—Sigizmund Krzhizhanovsky, “Seams” from Autobiography of a Corpse, translated from the Russian by Joanne Turnbull and Nikolai Formozov


    There was only one human soul, the soul that did not lose faith as it suffered anguish and torment among the scree and vineyards of Palestine, the soul that remains equally human and good in a little village near Penza, under the sky of India, and in a northern yurt—because there is good in people everywhere, simply because they are human beings.

    —Vasily Grossman, An Armenian Sketchbook, translated from the Russian by Robert and Elizabeth Chandler


    I was already reckoning in consulate time, a kind of planetary time in which you equate earthly days with millions of years because worlds can burn in the time it takes a transit visa to expire.

    —Anna Seghers, Transit, translated from the German by Margot Bettauer Dembo


    Please join us in congratulating the translators of Autobiography of a Corpse, An Armenian Sketchbook, and Transit on advancing to the short list of the 2014 PEN Translation Prize. Winners will be announced later in the summer. To read more about the 2014 PEN Literary Awards click here.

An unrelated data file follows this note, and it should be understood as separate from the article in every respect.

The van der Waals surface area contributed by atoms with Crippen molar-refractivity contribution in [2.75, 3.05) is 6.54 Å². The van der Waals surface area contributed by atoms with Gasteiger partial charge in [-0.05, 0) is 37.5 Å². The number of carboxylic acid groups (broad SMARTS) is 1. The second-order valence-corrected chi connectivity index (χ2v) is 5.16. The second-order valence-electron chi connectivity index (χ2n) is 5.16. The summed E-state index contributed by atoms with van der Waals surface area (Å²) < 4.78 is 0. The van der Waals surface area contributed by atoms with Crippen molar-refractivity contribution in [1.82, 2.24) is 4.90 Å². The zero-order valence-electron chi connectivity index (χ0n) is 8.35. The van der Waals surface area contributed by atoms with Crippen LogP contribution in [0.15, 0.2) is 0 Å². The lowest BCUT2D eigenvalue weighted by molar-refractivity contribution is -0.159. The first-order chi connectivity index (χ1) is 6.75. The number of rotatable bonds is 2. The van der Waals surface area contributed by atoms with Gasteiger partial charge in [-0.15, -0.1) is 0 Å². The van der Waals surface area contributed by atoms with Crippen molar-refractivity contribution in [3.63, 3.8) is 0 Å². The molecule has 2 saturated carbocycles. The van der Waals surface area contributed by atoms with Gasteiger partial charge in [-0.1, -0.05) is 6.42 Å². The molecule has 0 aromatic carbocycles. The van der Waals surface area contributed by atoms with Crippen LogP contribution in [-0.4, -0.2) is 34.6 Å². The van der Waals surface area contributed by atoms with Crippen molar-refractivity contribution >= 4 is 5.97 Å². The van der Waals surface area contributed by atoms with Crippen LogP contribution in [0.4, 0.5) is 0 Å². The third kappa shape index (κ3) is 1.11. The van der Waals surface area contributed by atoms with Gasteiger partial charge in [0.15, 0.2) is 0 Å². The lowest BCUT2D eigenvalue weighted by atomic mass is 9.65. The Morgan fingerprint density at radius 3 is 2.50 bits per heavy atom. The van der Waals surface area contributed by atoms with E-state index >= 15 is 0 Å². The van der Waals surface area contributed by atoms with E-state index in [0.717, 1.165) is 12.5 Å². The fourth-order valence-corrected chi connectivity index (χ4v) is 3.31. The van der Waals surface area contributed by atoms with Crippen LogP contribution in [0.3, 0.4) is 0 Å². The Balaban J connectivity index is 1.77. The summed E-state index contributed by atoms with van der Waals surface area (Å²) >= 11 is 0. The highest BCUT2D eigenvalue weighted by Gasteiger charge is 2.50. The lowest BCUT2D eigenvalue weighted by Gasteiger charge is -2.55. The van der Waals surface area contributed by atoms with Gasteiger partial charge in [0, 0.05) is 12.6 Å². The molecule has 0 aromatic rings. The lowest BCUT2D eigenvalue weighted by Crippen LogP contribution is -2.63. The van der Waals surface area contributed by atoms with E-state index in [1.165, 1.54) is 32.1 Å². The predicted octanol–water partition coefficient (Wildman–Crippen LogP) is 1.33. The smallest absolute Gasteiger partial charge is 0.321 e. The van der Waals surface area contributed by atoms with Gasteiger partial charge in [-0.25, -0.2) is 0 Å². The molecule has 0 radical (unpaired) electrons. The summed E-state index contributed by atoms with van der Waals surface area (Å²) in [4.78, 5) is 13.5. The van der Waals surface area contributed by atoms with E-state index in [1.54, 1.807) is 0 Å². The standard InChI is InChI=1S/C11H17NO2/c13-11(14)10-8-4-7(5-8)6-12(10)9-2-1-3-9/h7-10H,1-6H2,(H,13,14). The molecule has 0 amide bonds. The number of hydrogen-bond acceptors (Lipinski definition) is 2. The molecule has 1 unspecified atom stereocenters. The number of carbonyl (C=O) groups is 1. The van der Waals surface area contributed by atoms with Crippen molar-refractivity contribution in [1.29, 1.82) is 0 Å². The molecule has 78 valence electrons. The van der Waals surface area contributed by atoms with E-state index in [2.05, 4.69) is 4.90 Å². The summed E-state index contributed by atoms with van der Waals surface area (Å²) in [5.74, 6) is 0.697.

3. Translation Domination (PEN Literary Awards)

    The longlist for the  2014 PEN Literary Awards was announced yesterday and there are THREE (!!!) books from NYRB Classics on the Translation Prize longlist. Congratulations to everyone nominated and MANY thanks to our excellent translators for making this a banner year for us (even if we don’t take home the prize). Here are all ten books on the list:

    Shantytown by César Aira (New Directions), Chris Andrews